I’m always on the lookout for new ways to visualize data in the hopes that it might lead to a better understanding of the data. In the first leg of the tie between Real Salt Lake and Seattle Sounders FC, the Sounders midfield was completely MIA for large portions of the game while RSL enjoyed large periods of maintaining possession. I wanted to come up with a generic way to visualize similar situations. I decided to use a stacked time series, broken down by position. In the examples below I looked at completed passes by position. Any metric could be used and you could also use different variables to slice the data. Another thing to look at could be which third of the pitch the event occurs in. I like the idea of the stacked time series because it allows you to look at the team total as well as some finer detail at the same time.
When I looked at the first leg of Seattle Sounders FC – Real Salt Lake, one thing that was immediately apparent was the inability of Seattle’s midfield to have an impact on the match. In the above diagram, the same thing can be seen as depicted by moments when the orange band becomes very narrow. The wider the band, the more passes completed and Seattle’s midfield wasn’t getting it done. One thing that wasn’t obvious at first was how much Seattle’s forwards were involved either side of half time. Seattle enjoyed a bit more possession during this time. Most of the passes by Seattle’s forwards during this time were near midfield. Did Seattle enjoy more possession because their forwards tracked back and provided extra numbers in the middle?
Filtering the data set down to just passes in the final third, Seattle’s early problems are again apparent. What was interesting was that even though Real Salt Lake was dominating the first 30 minutes, their fullbacks didn’t seem to venture too far forward. The above graph is just for completed passes, but looking at all passes, there was only 1 pass attempted by a defender in the final third in the first 28 minutes. Later in the game, RSL’s fullbacks were able to get more forward and during this time, RSL scored two goals.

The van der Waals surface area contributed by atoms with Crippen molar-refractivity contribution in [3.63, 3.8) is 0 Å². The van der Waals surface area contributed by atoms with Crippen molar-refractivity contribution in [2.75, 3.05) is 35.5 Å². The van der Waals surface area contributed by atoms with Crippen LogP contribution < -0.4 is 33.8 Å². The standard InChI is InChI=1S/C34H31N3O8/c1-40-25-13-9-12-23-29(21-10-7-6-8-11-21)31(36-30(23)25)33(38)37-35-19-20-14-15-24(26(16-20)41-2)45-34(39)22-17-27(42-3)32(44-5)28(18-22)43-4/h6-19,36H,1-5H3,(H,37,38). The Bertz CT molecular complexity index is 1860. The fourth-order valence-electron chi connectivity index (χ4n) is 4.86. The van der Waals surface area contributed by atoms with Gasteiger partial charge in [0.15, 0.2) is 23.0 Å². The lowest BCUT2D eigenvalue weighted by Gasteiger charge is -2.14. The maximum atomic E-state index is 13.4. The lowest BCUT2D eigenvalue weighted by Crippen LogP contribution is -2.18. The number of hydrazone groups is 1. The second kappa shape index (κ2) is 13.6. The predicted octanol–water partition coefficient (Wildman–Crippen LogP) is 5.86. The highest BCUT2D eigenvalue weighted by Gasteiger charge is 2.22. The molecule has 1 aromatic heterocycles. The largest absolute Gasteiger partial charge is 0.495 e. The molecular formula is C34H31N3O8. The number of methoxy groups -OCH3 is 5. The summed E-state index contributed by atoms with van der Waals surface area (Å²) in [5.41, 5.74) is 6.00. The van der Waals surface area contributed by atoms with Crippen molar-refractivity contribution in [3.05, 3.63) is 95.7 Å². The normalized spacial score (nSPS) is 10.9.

Seattle had a 3 goal deficit to overcome in the second leg and needed to press early on. Again there were moments where Seattle’s midfield were not very involved, but this is somewhat expected given that by the 21st minute they had already replaced 2 midfielders due to injuries. What’s interesting in this graph is Seattle’s heavy reliance on their defenders to move the ball, particularly towards the end of the match when they were looking for the equalizer.
The above graph is completed passes in the final third. Seattle got their fullbacks forward early and often while Real Salt Lake parked the bus. RSL really had no intention of trying to score and rarely ventured very far forward. Also of note is the absence of passes in the final third by forwards towards the end of the game as RSL successfully defended the long ball approach.
This visualization technique allows us to look at several dimensions of data over time. When data is presented in summary form, a lot of the context about the momentum of the match is lost. By looking at the stacked timeseries, the ebbs and flows of each team become apparent. If you were to overlay key events the data could be even more revealing.
The diagrams above were produced using Processing and data from Opta’s MLS Chalkboards.